'The whole Pacific Northwest has really rallied behind the people at Standing Rock'
EUGENE, Ore. - Daphne Singingtree lives in Eugene but is a member of the Standing Rock Sioux Tribe.
She said protests against the pipeline in North Dakota hit home for her.
"The whole Pacific Northwest has really rallied behind the people at Standing Rock," she said. "I'm incredibly grateful and inspired by the support that we're receiving."
The Army Corps of Engineers issued a December 5 deadline for protesters in North Dakota to leave the area.
So tribe supporters and water advocates gathered at the Army Corps building in Eugene to speak out for the tribe.
Ralliers in front of the Eugene Army Corps building chanted in unison and said “Keep it in the soil, water not oil.”
Singingtree returned just last week after two months at the protest camps in North Dakota.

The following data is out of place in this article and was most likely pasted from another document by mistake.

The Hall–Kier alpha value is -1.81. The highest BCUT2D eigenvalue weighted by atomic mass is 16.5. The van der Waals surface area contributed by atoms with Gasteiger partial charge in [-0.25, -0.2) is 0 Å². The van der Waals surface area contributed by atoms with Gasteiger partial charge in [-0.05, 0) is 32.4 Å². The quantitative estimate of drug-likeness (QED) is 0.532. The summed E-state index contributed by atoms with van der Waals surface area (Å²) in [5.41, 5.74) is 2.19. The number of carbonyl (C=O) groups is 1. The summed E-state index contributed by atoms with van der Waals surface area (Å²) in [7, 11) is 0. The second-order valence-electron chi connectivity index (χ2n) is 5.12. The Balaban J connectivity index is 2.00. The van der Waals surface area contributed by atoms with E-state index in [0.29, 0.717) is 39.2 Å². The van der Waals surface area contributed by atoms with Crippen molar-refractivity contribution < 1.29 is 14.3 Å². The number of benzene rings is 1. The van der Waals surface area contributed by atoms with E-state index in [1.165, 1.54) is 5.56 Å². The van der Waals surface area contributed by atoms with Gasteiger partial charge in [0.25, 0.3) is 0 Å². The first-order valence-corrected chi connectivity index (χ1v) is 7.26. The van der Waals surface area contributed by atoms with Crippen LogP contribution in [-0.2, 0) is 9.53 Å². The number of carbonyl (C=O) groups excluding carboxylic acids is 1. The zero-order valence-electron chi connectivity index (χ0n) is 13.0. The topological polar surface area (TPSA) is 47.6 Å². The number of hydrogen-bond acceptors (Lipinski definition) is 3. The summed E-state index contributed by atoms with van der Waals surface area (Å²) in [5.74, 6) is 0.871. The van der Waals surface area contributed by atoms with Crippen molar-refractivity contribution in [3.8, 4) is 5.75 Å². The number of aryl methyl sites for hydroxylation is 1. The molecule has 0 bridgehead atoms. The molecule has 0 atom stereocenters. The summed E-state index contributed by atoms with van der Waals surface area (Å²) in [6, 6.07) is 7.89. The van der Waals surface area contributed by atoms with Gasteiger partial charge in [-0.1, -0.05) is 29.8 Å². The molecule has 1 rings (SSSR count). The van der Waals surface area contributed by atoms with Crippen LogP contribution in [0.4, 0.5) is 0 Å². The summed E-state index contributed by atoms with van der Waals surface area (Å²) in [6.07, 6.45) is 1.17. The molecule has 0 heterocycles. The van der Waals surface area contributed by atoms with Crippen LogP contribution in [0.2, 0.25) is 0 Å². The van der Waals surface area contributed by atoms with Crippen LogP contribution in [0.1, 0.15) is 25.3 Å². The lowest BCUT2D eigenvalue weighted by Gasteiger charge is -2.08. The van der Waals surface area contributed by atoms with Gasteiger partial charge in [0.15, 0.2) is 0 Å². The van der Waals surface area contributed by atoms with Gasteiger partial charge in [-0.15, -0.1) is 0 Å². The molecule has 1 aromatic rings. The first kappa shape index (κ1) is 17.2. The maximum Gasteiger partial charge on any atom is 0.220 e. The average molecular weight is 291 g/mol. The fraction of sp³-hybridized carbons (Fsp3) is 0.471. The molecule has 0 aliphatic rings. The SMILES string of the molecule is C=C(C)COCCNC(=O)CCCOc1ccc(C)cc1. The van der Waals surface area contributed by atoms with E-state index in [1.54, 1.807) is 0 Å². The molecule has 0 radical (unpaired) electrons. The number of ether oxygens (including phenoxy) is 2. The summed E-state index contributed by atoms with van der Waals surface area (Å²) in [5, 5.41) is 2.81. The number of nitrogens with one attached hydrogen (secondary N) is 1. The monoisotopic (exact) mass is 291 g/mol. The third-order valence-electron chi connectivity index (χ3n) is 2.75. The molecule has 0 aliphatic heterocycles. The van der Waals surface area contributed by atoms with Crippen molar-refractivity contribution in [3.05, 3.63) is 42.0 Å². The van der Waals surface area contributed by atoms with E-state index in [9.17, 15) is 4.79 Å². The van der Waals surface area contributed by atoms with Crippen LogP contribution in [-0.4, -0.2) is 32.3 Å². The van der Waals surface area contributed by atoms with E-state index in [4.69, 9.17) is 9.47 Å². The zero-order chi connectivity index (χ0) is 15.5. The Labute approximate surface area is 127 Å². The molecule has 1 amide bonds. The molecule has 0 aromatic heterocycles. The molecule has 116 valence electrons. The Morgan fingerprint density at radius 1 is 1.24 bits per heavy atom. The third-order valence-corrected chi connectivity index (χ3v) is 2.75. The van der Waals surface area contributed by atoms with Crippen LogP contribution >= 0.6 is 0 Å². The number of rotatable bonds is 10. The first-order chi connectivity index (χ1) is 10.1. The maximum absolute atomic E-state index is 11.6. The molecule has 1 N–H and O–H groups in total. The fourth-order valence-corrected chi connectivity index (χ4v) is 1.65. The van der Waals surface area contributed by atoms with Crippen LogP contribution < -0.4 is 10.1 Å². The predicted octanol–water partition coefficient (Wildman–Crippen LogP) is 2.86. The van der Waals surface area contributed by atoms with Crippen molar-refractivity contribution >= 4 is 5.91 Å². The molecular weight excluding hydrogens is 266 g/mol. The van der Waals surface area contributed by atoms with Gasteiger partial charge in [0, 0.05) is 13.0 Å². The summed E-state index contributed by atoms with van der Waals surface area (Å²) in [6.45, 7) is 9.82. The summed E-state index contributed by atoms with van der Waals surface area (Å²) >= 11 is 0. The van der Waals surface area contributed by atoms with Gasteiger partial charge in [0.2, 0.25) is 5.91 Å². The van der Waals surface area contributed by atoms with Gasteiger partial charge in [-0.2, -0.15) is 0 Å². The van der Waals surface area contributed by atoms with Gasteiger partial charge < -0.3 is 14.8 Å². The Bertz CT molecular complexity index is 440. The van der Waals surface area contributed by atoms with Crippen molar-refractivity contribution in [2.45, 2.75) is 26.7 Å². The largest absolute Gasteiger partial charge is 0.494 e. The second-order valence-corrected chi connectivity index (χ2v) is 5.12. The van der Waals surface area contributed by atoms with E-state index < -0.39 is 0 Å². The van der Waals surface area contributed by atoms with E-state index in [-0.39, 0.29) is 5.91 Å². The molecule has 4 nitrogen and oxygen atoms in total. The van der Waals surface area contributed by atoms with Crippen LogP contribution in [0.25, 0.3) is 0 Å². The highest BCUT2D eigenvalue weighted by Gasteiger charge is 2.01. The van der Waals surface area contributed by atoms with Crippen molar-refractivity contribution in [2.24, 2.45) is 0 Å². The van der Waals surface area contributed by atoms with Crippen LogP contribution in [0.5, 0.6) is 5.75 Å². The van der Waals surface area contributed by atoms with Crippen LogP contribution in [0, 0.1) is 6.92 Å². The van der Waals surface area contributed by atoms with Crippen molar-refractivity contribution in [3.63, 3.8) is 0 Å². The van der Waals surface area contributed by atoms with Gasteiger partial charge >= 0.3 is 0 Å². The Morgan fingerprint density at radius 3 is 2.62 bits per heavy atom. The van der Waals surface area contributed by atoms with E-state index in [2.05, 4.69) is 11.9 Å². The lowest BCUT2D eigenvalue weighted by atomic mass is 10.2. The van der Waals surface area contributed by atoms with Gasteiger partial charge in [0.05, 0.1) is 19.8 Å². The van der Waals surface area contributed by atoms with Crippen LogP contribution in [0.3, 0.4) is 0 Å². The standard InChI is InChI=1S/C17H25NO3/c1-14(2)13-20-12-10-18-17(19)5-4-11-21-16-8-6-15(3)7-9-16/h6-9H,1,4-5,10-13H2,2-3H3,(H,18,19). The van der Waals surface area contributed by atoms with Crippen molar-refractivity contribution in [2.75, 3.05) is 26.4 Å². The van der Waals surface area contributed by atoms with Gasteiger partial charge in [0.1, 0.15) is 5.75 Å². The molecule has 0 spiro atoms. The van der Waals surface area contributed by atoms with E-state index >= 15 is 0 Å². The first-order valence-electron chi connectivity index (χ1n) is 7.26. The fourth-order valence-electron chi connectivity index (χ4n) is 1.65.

She helped set up a first aid station for protesters.
"To provide general health care to the people in the camp, and respond to the police violence. So we were treating cases of hypothermia, macing, pepper spray, um all kinds of other wounds from rubber bullets," she said.
Sara Billdt also spent time in North Dakota.
She helped organize a rally in Eugene to support the tribe.
"We want to let the people of Standing Rock know that we support them," said Billdt. "We're just going to keep going, you know keep trying to make things right."
"That's the primary objective," steven Lahman said, "is to get awareness out."
Lahman said "I think it's every body's job to care about the environment, and I also think that it's everybody's job to stand up for basic human rights."
The CEO of the pipeline project said they have not disturbed any historical sites. He said quote: "the pipeline is being built where two existing pipelines exist today."
A request for a phone interview with the Army Corps of Engineers has not been fulfilled.